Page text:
Book Review – The Art of Deception

The Art of Deception
By Kevin Mitnick and William M. Simon

$227.50 US
$39.95 CAN
£19.95 UK
ISBN: 0-471-23712-4

What is a computer networks greatest vulnerability? Turns out the weakest spot of any network (computer or otherwise) are the human elements. Solution: kill everyone with access to your computer system. Just kidding. The solution, predictably, is training and awareness. Those are the conclusions of The Art of Deception and I suppose more training and heightened awareness of system security is solid advice but only a few folks are going to read The Art of Deception for the insights into system security. The majority of readers are going to pick up The Art of Deception to read the delicious subterfuges and insights into human credulity (a very few may pick it up to hone their own scamming techniques).

If you want to learn a bit about hacking and/or conning people (called social engineering by Kevin Mitnick) or just read stories about the aforementioned topic Kevin Mitnick is the guy with the best stories. For the uninformed reader Kevin Mitnick is probably the most notorious hacker in US history. He’s served jail time, company’s claim he cost them millions of dollars and the government tracked him for years before capturing the super cyber fugitive. Of course some argue that Kevin Mitnick really didn’t do too much wrong and even if he did it was more out of curiosity than malice. I haven’t researched the topic enough to form a definitive opinion but I have seen and read enough to know that Kevin Mitnick is hacker supreme. Once you read The Art of Deception you won’t doubt Kevin Mitnick’s abilities and you’ll see why he was able to get away with so much for so long. All this adds up to making Kevin Mitnick probably the single most authoritative person to write this kind of book.

First off let me say the scams that Kevin Mitnick references actually work, I know cause I tried one. I picked a company I knew a little about called the receptionist and asked for her user name and password. She told me her password and user name, no questions asked. I was startled by how easy the process was but I attempted no further hacking (not because I was scared or suddenly moral but because the company makes extremely boring stuff). Calling up and asking someone for a password is the simplest ruse of all and probably the most often used con. The trick, naturally, is to make the person on the other end of the phone think that you’re entitled to the information somehow, and that’s where the real “social engineering” starts. While the crux of any scam may be the same the road getting to that point can be very interesting. In The Art of Deception there are some scams so complicated they would make David Mamet salivate and these are the scams that are particularly enthralling to read even though the occasionally stretch the limits of plausibility. Regardless of the believability of the retold ruses they all have a common theme: they are very enjoyable short tales of human fallibility.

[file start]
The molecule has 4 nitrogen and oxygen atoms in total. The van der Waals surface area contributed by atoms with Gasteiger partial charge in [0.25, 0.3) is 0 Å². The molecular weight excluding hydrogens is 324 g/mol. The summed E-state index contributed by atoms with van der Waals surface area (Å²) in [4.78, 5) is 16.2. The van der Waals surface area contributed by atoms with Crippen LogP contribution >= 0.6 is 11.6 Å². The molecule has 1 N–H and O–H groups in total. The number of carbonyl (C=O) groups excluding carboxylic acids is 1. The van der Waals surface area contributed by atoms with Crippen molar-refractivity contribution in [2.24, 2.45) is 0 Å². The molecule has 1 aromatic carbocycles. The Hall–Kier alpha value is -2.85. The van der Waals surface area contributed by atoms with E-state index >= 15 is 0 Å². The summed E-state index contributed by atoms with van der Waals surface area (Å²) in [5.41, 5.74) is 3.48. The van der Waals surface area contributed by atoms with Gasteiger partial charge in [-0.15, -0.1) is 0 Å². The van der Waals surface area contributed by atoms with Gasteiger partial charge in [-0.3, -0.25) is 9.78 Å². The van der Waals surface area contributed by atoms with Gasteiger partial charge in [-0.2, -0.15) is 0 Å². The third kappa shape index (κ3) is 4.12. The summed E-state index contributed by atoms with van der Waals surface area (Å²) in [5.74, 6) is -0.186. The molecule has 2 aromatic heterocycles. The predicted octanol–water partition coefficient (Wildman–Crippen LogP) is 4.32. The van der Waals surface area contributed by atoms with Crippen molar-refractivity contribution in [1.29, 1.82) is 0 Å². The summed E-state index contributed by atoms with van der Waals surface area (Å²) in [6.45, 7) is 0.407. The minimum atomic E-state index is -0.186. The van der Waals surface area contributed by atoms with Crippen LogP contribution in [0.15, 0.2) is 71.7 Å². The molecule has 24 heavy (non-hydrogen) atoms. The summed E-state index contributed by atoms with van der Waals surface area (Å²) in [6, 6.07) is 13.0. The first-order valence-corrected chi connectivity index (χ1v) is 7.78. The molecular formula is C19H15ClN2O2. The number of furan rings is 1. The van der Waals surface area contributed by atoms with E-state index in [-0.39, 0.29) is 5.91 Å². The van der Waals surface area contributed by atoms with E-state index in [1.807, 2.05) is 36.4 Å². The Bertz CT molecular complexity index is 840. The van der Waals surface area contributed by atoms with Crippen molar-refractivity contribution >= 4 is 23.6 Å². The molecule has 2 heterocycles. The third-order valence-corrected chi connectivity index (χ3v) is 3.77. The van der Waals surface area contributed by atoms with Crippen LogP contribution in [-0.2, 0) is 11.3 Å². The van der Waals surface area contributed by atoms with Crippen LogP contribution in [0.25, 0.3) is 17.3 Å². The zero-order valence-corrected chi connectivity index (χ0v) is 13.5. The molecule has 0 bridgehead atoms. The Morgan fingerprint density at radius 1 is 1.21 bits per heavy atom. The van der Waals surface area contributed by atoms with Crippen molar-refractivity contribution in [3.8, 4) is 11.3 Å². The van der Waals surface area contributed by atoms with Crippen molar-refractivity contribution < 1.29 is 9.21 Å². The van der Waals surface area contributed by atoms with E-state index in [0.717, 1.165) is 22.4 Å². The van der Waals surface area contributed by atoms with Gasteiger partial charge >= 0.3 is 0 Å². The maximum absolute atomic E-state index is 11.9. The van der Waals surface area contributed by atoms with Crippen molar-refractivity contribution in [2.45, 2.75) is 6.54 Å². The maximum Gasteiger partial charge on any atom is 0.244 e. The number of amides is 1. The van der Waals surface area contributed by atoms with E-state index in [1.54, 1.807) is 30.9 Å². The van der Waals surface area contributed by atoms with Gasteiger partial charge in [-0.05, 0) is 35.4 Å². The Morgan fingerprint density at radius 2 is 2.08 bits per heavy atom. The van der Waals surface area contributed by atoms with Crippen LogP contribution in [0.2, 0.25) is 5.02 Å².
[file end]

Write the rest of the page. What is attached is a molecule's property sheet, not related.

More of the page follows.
The cons and seductions are enough to carry The Art of Deception; less entertaining are the solutions to prevent said miracles of flimflam. Of course the prevention of the scheme is always less exciting than the actual scam so it’s no surprise when you find yourself skimming the “what Bob could’ve done” sections. There are a few scams that may be directly useful to the average Joe (which one of these says PAYPAL: paypal or paypa1?) but most of the beguilements solutions will be of interest to IT directors and tech support folks. In fact I can reveal the solutions to the scams: know whom you’re talking to and don’t give out your password. That advice, while predictable, doesn’t carry as much weight as it does when coupled with the scams and schemes presented in The Art of Deception. If you’re one of the folks who think that you could never get suckered Kevin Mitnick will make you a believer.

Who is this book really for? Well if you’re an IT director the book will be very useful. If you’re a company that deals with very sensitive information you may want to make The Art of Deception required reading for anyone with a password. If you’re in Sales and don’t mind walking on slightly on the seamy side (if you’re the type that snatches business cards out of restaurant fishbowls and passes the cards of as “calls”) then some of the information gathering techniques may also be of interest. The casual reader will not find the information as useful as the previously mentioned professionals but will find The Art of Deception very diverting.

Bottom Line: Anyone who reads The Art of Deception will find it entertaining, and some people will find the book very useful.

MacMice Rating: 3 out of 5

Chris Seibold

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